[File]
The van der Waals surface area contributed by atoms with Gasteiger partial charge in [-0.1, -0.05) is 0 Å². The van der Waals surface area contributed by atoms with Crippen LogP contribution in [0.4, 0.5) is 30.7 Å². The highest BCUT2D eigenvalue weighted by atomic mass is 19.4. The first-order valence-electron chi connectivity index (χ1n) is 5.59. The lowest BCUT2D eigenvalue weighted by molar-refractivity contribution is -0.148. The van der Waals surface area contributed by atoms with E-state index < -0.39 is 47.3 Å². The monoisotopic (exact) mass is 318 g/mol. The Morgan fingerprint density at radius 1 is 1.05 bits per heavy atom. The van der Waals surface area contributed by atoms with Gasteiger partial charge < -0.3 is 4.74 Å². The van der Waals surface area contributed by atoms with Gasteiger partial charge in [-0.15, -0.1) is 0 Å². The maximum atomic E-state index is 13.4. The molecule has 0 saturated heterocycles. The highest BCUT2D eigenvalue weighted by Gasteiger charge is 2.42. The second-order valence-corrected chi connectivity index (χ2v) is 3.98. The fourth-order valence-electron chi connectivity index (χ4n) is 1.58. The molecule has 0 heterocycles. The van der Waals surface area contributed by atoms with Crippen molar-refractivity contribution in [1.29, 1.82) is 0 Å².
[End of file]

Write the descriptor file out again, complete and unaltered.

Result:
The van der Waals surface area contributed by atoms with Gasteiger partial charge in [-0.1, -0.05) is 0 Å². The van der Waals surface area contributed by atoms with Crippen LogP contribution in [0.4, 0.5) is 30.7 Å². The highest BCUT2D eigenvalue weighted by atomic mass is 19.4. The first-order valence-electron chi connectivity index (χ1n) is 5.59. The lowest BCUT2D eigenvalue weighted by molar-refractivity contribution is -0.148. The van der Waals surface area contributed by atoms with E-state index < -0.39 is 47.3 Å². The monoisotopic (exact) mass is 318 g/mol. The Morgan fingerprint density at radius 1 is 1.05 bits per heavy atom. The van der Waals surface area contributed by atoms with Gasteiger partial charge < -0.3 is 4.74 Å². The van der Waals surface area contributed by atoms with Gasteiger partial charge in [-0.15, -0.1) is 0 Å². The maximum atomic E-state index is 13.4. The molecule has 0 saturated heterocycles. The highest BCUT2D eigenvalue weighted by Gasteiger charge is 2.42. The second-order valence-corrected chi connectivity index (χ2v) is 3.98. The fourth-order valence-electron chi connectivity index (χ4n) is 1.58. The molecule has 0 heterocycles. The van der Waals surface area contributed by atoms with Crippen molar-refractivity contribution in [1.29, 1.82) is 0 Å².